Every basketball coach has to make his players understand all the nuances of the defense he wants them to play.
At Bryant College, we do a heavy selling job on our corner defense. We sell our players the idea that if they learn it and perform it correctly they will stop the other team from scoring a load against us.
The main objective of the corner defense is to force the ball into the Baseline corners. Any time we can do that, we will be able to substantially limit the opponents' options. We believe it is extremely difficult to run an offense with the ball being continually locked up in the corner.
The defense is predicated upon these simple rules:
1. Allow any pass that is headed toward the sideline and baseline.
2. Always force the ball to those areas.
3. Once the ball begins going to the sideline, never allow it to be redirected toward the middle.
4. Deny any pass toward the middle, including ball reversals.
5. Once the ball enters the corner, deny all passes out and front the post.
We train our defense never to double-team the ball when it goes to the corner, as this will negate everything we have trained our defense to do. We would be encouraging the double-teamed ball-handler to get the ball back to the middle.
Another thing we do not do is help out our ball-defender in the corner. We want the ball-handler in the corner to shoot it. Very few shooters are going to hurt us from there.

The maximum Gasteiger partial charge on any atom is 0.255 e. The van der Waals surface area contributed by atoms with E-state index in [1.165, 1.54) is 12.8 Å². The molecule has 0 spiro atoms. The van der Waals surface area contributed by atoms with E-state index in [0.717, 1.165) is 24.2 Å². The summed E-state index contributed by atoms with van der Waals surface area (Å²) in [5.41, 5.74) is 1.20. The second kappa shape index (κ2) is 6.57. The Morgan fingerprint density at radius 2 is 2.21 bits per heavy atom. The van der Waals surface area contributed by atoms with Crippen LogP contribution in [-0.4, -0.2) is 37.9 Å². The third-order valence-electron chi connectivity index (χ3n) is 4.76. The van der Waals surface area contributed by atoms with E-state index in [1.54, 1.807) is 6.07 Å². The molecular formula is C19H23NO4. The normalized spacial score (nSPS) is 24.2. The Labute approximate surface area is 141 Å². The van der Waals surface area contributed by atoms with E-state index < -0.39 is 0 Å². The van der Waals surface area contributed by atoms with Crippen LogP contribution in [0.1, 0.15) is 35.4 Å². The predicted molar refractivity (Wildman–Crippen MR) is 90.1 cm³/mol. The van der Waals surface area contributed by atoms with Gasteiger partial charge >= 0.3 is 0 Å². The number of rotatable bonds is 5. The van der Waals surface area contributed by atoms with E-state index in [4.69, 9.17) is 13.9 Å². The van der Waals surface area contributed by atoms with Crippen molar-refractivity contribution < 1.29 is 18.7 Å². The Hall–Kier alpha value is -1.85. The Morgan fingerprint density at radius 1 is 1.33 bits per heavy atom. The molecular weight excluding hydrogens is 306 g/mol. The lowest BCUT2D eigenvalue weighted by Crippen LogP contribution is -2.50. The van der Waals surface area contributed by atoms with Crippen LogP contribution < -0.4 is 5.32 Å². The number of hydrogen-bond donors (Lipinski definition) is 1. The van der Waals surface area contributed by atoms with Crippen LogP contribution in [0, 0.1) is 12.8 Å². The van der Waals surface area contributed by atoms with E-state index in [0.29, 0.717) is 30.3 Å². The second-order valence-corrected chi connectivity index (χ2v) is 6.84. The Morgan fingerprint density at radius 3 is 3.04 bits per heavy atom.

The sideline and the baseline are the only help an intelligent corner defensive man should need.
To help our players understand the corner defense, we break down the front court by color - yellow, green, and red.
Any part of the floor within eight feet of the basket is the red area. Any time an attacker enters this area, we completely deny him the ball and try to force him out of the area immediately.
We believe the best way to stop a team from scoring in the post is by denying them the ball, and the best way of doing that is by fronting anyone on the inside.
In fronting the post, we expect our defender to get a lot of help from the opposite forward and, of course, the defender.
The area outside of the red and the corners is called the yellow area. Any time the ball enters this area, we want our defenders to force it toward one of the green areas (corners) as soon as possible.
We never want to give the offense any options with the ball. We always want to pressure the ball and make the offense believe its best option is to put the ball in the corner.
We want to keep the ball in the green as much as possible. Whenever the ball goes that way, our defender must yell "Green!" to alert the other defenders to the need of denying any pass out of it.
We keep track of how many times the ball enters the green areas. We believe that if we can force the offense into the green on a third of its possessions, we should win the game.
The corner defense is easy to learn and extremely effective whenever it's played right.
What we are doing, in effect, is motivating our defenders to force the ball into bad shooting position.
Chad O'Donnell Asst. Basketball Coach, Bryant College (ME)
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|Title Annotation:||basketball defense|
|Publication:||Coach and Athletic Director|
|Date:||Jan 1, 1996|
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